This cashel looks to be behind some houses, and it may be easy to walk to. 
Class: Burial ground
Townland: AN FHOTHAIR (TC An Ardaidh)
Scheduled for inclusion in the next revision of the RMP: Yes
Description: Marked 'Mullaghadoney Burial Ground' on the 2nd and 3rd editions of the OS 6-inch maps. The site now consists of a group of stones, presumably grave-markers. One of these, .85m high, .7m wide and thick has a hole c. 3cms in diameter close to its W edge, at mid-height. The site, in grazing land, is a flat-topped rise with good views.

Burial grounds sometimes all that remain of an earlier megalithic monument. Any sacred place can become a memorial ground.

Class: House - 16th/17th century
Townland: AN FHOTHAIR (TC An Ardaidh)
Scheduled for inclusion in the next revision of the RMP: Yes
Description: Faugher House: In 1611, Tirlagh Roe O'Boyle was granted some 2,000 acres in the barony of Kilmacrenan which included, inter alia, the lands of Faugher. In 1619 O'Boyle is described as having 'built a good bawn and a house of lime and stone in which he with his family dweleth' . He mortgaged the lands to John Stanton, whose wife is recorded as living there in 1622. The house is described in that year as 'of clay and stone rough cast with lime, 48 ft long, 25 ft broad and 13 ft high . . . Adjoining to this house, there are 3 stone houses and a timber house, thatched' . The lands were forfeited by O'Boyle as a result of the 1641 rebellion. They were regranted to Sir John Stephens and were sold by his assignee, Hugh Hamil, to William Wray in 1700; the Wrays had been living there for some 30 years previous . The house was abandoned during the 18th century and is marked as 'Castle Ruins' in Taylor and Skinner (1778, 231). 

The Big House belonging to successive landlords, abandoned 200 years ago.  This one is in the middle of someone's farm and an estate of holiday homes. 

Class: Bullaun stone
Townland: AN FHOTHAIR (TC An Ardaidh)
Scheduled for inclusion in the next revision of the RMP: Yes
Description: We regret that we are unable to supply descriptive details for this record at present.
I wonder if someone around here knows where this is.

Class: Megalithic structure
Townland: AN FHOTHAIR (TC An Ardaidh)
Scheduled for inclusion in the next revision of the RMP: Yes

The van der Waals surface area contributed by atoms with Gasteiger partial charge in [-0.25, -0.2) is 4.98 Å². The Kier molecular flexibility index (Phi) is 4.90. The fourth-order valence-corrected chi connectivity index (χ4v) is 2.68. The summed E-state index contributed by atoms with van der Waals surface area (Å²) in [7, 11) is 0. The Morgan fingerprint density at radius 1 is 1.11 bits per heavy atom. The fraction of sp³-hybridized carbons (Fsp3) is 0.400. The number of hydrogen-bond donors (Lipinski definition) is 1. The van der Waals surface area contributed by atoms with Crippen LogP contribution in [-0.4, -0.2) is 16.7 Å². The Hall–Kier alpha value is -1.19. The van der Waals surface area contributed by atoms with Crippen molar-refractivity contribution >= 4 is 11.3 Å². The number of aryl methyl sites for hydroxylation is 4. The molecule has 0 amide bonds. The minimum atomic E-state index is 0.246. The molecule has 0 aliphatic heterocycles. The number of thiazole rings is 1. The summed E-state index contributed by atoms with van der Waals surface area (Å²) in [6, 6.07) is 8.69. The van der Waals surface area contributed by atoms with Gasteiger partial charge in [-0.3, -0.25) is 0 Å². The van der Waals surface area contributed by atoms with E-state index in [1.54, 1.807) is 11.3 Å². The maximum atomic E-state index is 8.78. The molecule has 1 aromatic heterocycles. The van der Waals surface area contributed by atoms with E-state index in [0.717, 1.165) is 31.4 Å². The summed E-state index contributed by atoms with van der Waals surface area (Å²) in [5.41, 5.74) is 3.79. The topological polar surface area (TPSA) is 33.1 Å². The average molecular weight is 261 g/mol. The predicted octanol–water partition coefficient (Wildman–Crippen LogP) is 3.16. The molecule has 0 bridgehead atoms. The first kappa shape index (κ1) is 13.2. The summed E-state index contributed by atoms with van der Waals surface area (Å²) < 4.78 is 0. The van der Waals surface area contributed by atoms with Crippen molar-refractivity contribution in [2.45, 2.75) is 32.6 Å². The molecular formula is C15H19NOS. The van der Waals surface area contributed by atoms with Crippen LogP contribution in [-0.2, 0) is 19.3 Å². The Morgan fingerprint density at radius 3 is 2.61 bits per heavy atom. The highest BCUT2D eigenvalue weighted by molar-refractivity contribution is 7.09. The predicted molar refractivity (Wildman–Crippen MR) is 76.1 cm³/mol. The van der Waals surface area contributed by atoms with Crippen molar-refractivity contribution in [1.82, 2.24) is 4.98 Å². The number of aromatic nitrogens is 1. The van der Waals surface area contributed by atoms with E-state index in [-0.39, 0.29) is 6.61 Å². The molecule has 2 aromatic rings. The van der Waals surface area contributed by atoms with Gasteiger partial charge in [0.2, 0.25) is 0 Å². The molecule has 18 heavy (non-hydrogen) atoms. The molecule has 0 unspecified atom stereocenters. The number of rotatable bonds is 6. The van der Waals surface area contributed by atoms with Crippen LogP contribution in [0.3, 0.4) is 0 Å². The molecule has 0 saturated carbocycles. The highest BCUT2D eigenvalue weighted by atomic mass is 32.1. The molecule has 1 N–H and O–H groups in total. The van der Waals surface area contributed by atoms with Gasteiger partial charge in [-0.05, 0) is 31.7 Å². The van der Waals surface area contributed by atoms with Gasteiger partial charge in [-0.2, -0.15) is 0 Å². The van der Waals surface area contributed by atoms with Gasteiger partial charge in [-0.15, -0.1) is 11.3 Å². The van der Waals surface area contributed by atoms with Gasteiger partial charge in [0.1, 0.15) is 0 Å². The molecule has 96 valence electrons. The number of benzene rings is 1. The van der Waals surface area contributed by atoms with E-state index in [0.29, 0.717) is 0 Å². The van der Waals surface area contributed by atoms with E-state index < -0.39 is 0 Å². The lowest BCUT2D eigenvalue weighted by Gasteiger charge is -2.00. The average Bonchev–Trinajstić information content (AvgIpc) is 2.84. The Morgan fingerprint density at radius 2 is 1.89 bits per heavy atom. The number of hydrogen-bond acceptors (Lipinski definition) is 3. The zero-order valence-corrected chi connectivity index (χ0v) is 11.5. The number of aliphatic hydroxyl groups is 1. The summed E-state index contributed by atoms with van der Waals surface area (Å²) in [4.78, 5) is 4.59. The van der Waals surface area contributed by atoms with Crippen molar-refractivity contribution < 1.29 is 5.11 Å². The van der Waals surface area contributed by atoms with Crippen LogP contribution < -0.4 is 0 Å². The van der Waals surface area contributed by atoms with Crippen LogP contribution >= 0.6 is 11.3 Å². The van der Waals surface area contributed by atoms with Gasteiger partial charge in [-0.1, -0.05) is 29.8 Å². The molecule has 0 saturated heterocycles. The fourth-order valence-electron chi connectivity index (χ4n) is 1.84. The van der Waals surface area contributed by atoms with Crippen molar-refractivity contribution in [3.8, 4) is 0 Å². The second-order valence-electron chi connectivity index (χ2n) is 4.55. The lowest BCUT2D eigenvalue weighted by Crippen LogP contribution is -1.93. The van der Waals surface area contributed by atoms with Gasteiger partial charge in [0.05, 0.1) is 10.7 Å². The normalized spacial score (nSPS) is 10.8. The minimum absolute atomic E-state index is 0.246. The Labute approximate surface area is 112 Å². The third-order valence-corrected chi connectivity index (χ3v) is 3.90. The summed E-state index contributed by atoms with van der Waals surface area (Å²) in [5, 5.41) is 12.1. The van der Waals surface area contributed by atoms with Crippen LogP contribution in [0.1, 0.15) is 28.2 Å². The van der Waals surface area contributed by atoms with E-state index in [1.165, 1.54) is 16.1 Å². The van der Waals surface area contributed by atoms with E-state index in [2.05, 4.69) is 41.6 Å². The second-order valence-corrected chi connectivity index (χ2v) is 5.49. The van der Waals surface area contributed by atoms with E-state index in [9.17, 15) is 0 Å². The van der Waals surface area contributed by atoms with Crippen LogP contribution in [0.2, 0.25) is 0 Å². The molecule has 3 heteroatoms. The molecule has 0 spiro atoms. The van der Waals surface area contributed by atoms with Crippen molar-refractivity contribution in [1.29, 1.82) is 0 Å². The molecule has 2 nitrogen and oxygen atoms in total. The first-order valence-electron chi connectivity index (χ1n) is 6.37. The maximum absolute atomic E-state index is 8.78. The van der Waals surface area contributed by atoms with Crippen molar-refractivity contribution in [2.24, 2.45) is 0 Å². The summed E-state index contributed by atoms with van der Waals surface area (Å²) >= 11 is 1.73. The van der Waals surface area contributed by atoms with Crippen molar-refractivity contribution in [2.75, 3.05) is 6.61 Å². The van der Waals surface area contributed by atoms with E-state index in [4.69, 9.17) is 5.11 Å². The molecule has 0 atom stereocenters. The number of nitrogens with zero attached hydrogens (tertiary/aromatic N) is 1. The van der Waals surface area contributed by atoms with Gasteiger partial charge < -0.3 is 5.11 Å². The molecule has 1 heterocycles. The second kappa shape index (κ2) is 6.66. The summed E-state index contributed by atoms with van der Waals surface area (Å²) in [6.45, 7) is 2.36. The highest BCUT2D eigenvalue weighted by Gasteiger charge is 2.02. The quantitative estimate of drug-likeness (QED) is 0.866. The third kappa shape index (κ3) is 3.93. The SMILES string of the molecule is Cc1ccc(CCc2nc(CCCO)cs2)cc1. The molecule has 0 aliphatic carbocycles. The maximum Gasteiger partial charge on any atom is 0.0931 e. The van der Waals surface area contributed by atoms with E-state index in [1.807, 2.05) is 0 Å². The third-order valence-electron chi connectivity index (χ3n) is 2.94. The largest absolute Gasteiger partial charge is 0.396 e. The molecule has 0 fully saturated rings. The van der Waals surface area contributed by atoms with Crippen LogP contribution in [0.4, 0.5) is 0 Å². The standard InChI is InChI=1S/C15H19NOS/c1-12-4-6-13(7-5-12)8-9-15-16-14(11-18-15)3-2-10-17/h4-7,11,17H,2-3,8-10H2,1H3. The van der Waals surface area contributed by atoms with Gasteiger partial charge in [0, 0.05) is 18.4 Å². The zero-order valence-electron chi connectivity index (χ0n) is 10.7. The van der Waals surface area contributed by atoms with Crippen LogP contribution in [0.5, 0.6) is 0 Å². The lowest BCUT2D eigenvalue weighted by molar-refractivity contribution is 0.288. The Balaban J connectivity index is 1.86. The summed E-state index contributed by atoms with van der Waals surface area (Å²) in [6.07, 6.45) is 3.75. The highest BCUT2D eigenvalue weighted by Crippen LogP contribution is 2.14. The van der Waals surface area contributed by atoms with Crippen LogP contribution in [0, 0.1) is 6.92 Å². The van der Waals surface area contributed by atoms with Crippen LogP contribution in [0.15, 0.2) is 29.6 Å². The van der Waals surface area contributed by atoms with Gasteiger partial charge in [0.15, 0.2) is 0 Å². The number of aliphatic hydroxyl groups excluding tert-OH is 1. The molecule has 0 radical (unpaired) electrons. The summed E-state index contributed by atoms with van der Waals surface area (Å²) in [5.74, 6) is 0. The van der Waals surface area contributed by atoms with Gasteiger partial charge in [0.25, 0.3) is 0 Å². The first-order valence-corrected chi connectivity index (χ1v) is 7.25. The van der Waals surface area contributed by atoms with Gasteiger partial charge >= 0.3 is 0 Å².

Description: Marked in gothic script on current edition of the Ordnance Survey map as 'Lacknaloe'.

This is the map west of our house. I've visited the Old Church, but not the tomb or the ring fort. 

Class: Penal Mass station
Townland: KILL (Dunfanaghy ED)
Scheduled for inclusion in the next revision of the RMP: Yes
Description: This feature, listed by Borlase (1897) as a possible 'dolmen', was later described as a 'prehistoric chamber tomb' (Killanin and Duignan 1962; 1967). It is a masonry platform built against the enclosing wall of an old burial ground. According to an OS 1:2,500 Name Book (1905), clergymen, when officiating at burials, stood at this spot to collect death offerings.
The last time I was here, I didn't know to look for this...whatever it is. 

There are two graveyards here. One for the Catholics, one for the Protestants. 

Class: Church
Townland: KILL (Dunfanaghy ED)
Scheduled for inclusion in the next revision of the RMP: Yes
Description: Clondahorky Old Church: Described in 1622 as 'newly re-edified and well repaired' (Royal Commission, 215), the church continued in use until a new one was built at Ballymore in 1752 (Rowan 1979, 123). This early 17th century ruined church, 17.25m by 5.6m internally, is built of rubble with small pinnings. The walls are entire and both gables retain coping; the western is crowned with a simple bellcote. The E gable has a blocked-up segment-headed window with splayed ingoings and there are two smaller similar windows, also blocked-up, in both the N and S walls; the windows were timber-framed. The door-way at the W end of the S wall had a timber lintel (now missing) and segment-headed rear-arch. Sections of plaster survive on the interior wall-faces and the 'exposed masonry of the N wall and SW corner is fire damaged.